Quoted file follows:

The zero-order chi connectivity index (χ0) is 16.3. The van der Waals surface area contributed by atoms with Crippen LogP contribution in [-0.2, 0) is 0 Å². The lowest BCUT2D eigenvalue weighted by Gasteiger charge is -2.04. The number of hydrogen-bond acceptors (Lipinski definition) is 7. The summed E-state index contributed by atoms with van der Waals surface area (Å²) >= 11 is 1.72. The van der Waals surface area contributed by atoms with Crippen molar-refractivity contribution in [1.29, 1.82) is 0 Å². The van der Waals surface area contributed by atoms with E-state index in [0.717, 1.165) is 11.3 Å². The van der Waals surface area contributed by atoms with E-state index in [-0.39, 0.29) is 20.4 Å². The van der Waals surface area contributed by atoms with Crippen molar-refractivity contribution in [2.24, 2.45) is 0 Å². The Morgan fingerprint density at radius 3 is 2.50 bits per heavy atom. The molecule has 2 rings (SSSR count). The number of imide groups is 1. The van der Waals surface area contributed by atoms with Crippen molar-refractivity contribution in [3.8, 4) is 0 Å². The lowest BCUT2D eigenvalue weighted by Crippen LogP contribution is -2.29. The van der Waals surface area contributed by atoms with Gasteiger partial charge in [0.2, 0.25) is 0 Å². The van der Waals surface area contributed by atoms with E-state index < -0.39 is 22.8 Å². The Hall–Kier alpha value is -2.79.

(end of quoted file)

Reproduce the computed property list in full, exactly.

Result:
The zero-order chi connectivity index (χ0) is 16.3. The van der Waals surface area contributed by atoms with Crippen LogP contribution in [-0.2, 0) is 0 Å². The lowest BCUT2D eigenvalue weighted by Gasteiger charge is -2.04. The number of hydrogen-bond acceptors (Lipinski definition) is 7. The summed E-state index contributed by atoms with van der Waals surface area (Å²) >= 11 is 1.72. The van der Waals surface area contributed by atoms with Crippen molar-refractivity contribution in [1.29, 1.82) is 0 Å². The van der Waals surface area contributed by atoms with E-state index in [0.717, 1.165) is 11.3 Å². The van der Waals surface area contributed by atoms with E-state index in [-0.39, 0.29) is 20.4 Å². The van der Waals surface area contributed by atoms with Crippen molar-refractivity contribution in [2.24, 2.45) is 0 Å². The Morgan fingerprint density at radius 3 is 2.50 bits per heavy atom. The molecule has 2 rings (SSSR count). The number of imide groups is 1. The van der Waals surface area contributed by atoms with Crippen molar-refractivity contribution in [3.8, 4) is 0 Å². The lowest BCUT2D eigenvalue weighted by Crippen LogP contribution is -2.29. The van der Waals surface area contributed by atoms with Gasteiger partial charge in [0.2, 0.25) is 0 Å². The van der Waals surface area contributed by atoms with E-state index < -0.39 is 22.8 Å². The Hall–Kier alpha value is -2.79.